I'm very happy with this month's Colour Collaborative theme. At first, I started thinking about seasonality and locally-grown food. About this - autumn - being the most sensuous of months, and how markets are all about tastes, aromas, sounds, colours, textures: how things catch our eye and we have to reach out and touch, smell, feel.
But then I realised something else: that if you want to really experience the essence of a place, to discover what people eat and how they interact, to learn about the landscape and climate and culture... Go to the market.
I remember - back in those distant footloose and fancy-free days - staying in Paris, not far from the Champs Elysees. I arrived at night time and went for dinner then to bed. The following morning I opened the curtains and to my delight there was a market in the street below: beautifully-arranged fruits and nuts and vegetables, breads and cheeses. I'd never before seen the humble market elevated to a spectacle of such beauty.
Since then I've been lucky enough to visit flower markets in Amsterdam, Quincy Market in Boston, the Ramblas in Barcelona, the Cloth Hall in Krakow... all places filled with vibrant, kaleidoscopic colour and unusual regional wares.
But to return home again (sigh). I grew up visiting the market each week with my mum. Often my grandma was in tow too, clattering people around the ankles with her tartan trolley. I remember the plant stalls bright with potted chrysanthemums and cyclamen, the bolts of patterned cloth, the steam-enveloped black pudding stall. You'd eat the bursting puddings with yellow mustard squirted into their crumbly, fat-studded insides.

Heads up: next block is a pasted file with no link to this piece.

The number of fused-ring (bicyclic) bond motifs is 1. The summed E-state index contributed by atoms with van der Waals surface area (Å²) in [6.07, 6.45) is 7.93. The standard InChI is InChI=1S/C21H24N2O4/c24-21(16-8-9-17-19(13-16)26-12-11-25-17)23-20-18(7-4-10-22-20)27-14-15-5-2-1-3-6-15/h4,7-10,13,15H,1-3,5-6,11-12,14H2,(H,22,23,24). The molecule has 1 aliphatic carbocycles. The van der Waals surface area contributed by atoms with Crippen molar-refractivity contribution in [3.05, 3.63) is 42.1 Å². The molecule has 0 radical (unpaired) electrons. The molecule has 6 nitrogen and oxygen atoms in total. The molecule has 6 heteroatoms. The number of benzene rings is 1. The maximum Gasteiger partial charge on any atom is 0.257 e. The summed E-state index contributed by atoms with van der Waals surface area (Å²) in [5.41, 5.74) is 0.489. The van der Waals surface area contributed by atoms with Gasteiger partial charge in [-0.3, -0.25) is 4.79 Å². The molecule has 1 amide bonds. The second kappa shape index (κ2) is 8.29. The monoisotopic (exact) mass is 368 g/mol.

The traditional British market is an institution in its own right. Those old halls with fancy steelwork and glass roofs, home to greasy spoon cafes and hardware stalls. The red-and-white striped bag from the butcher. The kitschy-coloured iced buns.
These days we occasionally visit the local farmer's market. There are more exotic (and expensive) things to be had than at the weekly Saturday morning affair: vivid Romanesco cauliflowers, purple carrots, cheeses encased in rainbow-hued wax.
Most of it is locally-produced and seasonal.
Some of it isn't. But that doesn't mean it should be resisted. I do love the scented, delicately-coloured Turkish delight sitting in trays of powdered sugar.
Our weekly market is very small. But the fruit and vegetable stall is big and we seldom need to go elsewhere for our healthy stuff. Aside from the usual staples I love to go and discover what the season has to offer. The fact that these things are only around and at their best for a short time makes me anticipate their arrival all the more.
Right now, we have jewel-filled pomegranates, rich purple figs (each nestled in its own orange paper case), blue-black damsons, violet-smudged baby turnips, rosy Cox apples, bright satsumas, inky blackberries, speckled golden plums...
The things we buy at the market seem to keep us in touch with the earth and the seasons. That's something we crave in these busy days where it's easy to feel ever-more removed from slow, simple living. I principally stick to my shopping list then see where my eye takes me; more often than not it's to the bright stuff. Maybe that's a subliminal thing. My body telling me to 'eat the rainbow' as we're often advised to do. Or maybe it's just my magpie instinct.
But there are few things better than coming home laden with produce and cooking a big pan of soup whilst arranging these seasonal delights in bowls around the kitchen.
Don't forget to visit the other Colour Collaborative blogs for more of this month's posts, just click on the links below.
What is The Colour Collaborative?
All creative bloggers make stuff, gather stuff, shape stuff, and share stuff. Mostly they work on their own, but what happens when a group of them work together? Is a creative collaboration greater than the sum of its parts? We think so and we hope you will too. We'll each be offering our own monthly take on a colour related theme, and hoping that in combination our ideas will encourage us, and perhaps you, to think about colour in new ways.